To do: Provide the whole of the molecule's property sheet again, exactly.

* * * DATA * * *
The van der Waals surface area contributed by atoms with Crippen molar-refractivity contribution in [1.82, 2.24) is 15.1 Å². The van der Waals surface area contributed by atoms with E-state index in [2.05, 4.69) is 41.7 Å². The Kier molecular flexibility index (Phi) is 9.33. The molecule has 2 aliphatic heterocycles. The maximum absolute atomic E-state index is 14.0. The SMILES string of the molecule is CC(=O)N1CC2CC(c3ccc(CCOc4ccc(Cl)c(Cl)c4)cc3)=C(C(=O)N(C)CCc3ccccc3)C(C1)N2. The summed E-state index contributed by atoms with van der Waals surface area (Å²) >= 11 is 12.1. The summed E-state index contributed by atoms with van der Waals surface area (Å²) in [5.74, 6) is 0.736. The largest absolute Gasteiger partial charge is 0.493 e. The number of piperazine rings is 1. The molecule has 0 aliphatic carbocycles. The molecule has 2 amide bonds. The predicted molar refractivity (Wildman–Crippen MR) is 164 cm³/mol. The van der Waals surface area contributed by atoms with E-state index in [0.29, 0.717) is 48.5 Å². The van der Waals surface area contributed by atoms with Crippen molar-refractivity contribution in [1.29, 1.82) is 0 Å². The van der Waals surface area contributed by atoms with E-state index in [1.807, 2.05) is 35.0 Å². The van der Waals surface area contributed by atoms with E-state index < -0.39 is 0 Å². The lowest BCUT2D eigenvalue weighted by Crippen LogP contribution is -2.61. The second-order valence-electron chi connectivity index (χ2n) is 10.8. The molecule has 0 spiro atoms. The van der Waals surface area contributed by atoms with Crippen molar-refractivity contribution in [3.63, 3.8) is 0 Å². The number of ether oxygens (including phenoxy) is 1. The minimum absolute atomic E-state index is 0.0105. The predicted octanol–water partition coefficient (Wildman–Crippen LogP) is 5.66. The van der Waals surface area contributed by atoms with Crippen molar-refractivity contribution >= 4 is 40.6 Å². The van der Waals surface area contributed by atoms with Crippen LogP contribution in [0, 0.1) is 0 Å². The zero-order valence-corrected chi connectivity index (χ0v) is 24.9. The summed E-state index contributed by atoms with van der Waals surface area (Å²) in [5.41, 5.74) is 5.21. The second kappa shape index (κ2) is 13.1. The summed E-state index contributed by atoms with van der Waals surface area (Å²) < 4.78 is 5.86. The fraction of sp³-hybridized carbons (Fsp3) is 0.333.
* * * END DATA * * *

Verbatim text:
The van der Waals surface area contributed by atoms with Crippen molar-refractivity contribution in [1.82, 2.24) is 15.1 Å². The van der Waals surface area contributed by atoms with E-state index in [2.05, 4.69) is 41.7 Å². The Kier molecular flexibility index (Phi) is 9.33. The molecule has 2 aliphatic heterocycles. The maximum absolute atomic E-state index is 14.0. The SMILES string of the molecule is CC(=O)N1CC2CC(c3ccc(CCOc4ccc(Cl)c(Cl)c4)cc3)=C(C(=O)N(C)CCc3ccccc3)C(C1)N2. The summed E-state index contributed by atoms with van der Waals surface area (Å²) >= 11 is 12.1. The summed E-state index contributed by atoms with van der Waals surface area (Å²) in [5.74, 6) is 0.736. The largest absolute Gasteiger partial charge is 0.493 e. The number of piperazine rings is 1. The molecule has 0 aliphatic carbocycles. The molecule has 2 amide bonds. The predicted molar refractivity (Wildman–Crippen MR) is 164 cm³/mol. The van der Waals surface area contributed by atoms with E-state index in [0.29, 0.717) is 48.5 Å². The van der Waals surface area contributed by atoms with Crippen molar-refractivity contribution in [1.29, 1.82) is 0 Å². The van der Waals surface area contributed by atoms with E-state index in [1.807, 2.05) is 35.0 Å². The van der Waals surface area contributed by atoms with E-state index < -0.39 is 0 Å². The lowest BCUT2D eigenvalue weighted by Crippen LogP contribution is -2.61. The second-order valence-electron chi connectivity index (χ2n) is 10.8. The molecule has 0 spiro atoms. The van der Waals surface area contributed by atoms with Crippen molar-refractivity contribution in [3.63, 3.8) is 0 Å². The number of ether oxygens (including phenoxy) is 1. The minimum absolute atomic E-state index is 0.0105. The predicted octanol–water partition coefficient (Wildman–Crippen LogP) is 5.66. The van der Waals surface area contributed by atoms with Crippen molar-refractivity contribution >= 4 is 40.6 Å². The van der Waals surface area contributed by atoms with Crippen LogP contribution in [0, 0.1) is 0 Å². The zero-order valence-corrected chi connectivity index (χ0v) is 24.9. The summed E-state index contributed by atoms with van der Waals surface area (Å²) in [5.41, 5.74) is 5.21. The second kappa shape index (κ2) is 13.1. The summed E-state index contributed by atoms with van der Waals surface area (Å²) < 4.78 is 5.86. The fraction of sp³-hybridized carbons (Fsp3) is 0.333.